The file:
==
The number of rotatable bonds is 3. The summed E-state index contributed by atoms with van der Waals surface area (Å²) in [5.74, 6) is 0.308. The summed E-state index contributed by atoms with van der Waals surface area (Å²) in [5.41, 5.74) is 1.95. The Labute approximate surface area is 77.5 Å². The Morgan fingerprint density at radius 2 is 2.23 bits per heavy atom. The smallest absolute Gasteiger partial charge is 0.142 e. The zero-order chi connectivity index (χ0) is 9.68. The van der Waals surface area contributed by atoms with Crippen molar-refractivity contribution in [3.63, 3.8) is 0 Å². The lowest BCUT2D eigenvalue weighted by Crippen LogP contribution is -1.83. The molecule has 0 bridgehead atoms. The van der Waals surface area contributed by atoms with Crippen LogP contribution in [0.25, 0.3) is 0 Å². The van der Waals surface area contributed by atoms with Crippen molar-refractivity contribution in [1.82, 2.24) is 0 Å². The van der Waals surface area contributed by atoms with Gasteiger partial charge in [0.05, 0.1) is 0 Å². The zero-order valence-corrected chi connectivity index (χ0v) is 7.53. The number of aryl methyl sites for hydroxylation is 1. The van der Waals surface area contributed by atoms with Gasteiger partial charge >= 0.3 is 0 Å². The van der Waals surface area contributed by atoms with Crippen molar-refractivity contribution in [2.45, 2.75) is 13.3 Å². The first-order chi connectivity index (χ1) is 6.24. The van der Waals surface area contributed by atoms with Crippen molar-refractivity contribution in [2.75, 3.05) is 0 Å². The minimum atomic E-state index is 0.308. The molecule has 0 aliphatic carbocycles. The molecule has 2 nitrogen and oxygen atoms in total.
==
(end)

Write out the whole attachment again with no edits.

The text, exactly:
The number of rotatable bonds is 3. The summed E-state index contributed by atoms with van der Waals surface area (Å²) in [5.74, 6) is 0.308. The summed E-state index contributed by atoms with van der Waals surface area (Å²) in [5.41, 5.74) is 1.95. The Labute approximate surface area is 77.5 Å². The Morgan fingerprint density at radius 2 is 2.23 bits per heavy atom. The smallest absolute Gasteiger partial charge is 0.142 e. The zero-order chi connectivity index (χ0) is 9.68. The van der Waals surface area contributed by atoms with Crippen molar-refractivity contribution in [3.63, 3.8) is 0 Å². The lowest BCUT2D eigenvalue weighted by Crippen LogP contribution is -1.83. The molecule has 0 bridgehead atoms. The van der Waals surface area contributed by atoms with Crippen LogP contribution in [0.25, 0.3) is 0 Å². The van der Waals surface area contributed by atoms with Crippen molar-refractivity contribution in [1.82, 2.24) is 0 Å². The van der Waals surface area contributed by atoms with Gasteiger partial charge in [0.05, 0.1) is 0 Å². The zero-order valence-corrected chi connectivity index (χ0v) is 7.53. The number of aryl methyl sites for hydroxylation is 1. The van der Waals surface area contributed by atoms with Gasteiger partial charge >= 0.3 is 0 Å². The van der Waals surface area contributed by atoms with Crippen molar-refractivity contribution in [2.45, 2.75) is 13.3 Å². The first-order chi connectivity index (χ1) is 6.24. The van der Waals surface area contributed by atoms with Crippen molar-refractivity contribution in [2.75, 3.05) is 0 Å². The minimum atomic E-state index is 0.308. The molecule has 0 aliphatic carbocycles. The molecule has 2 nitrogen and oxygen atoms in total.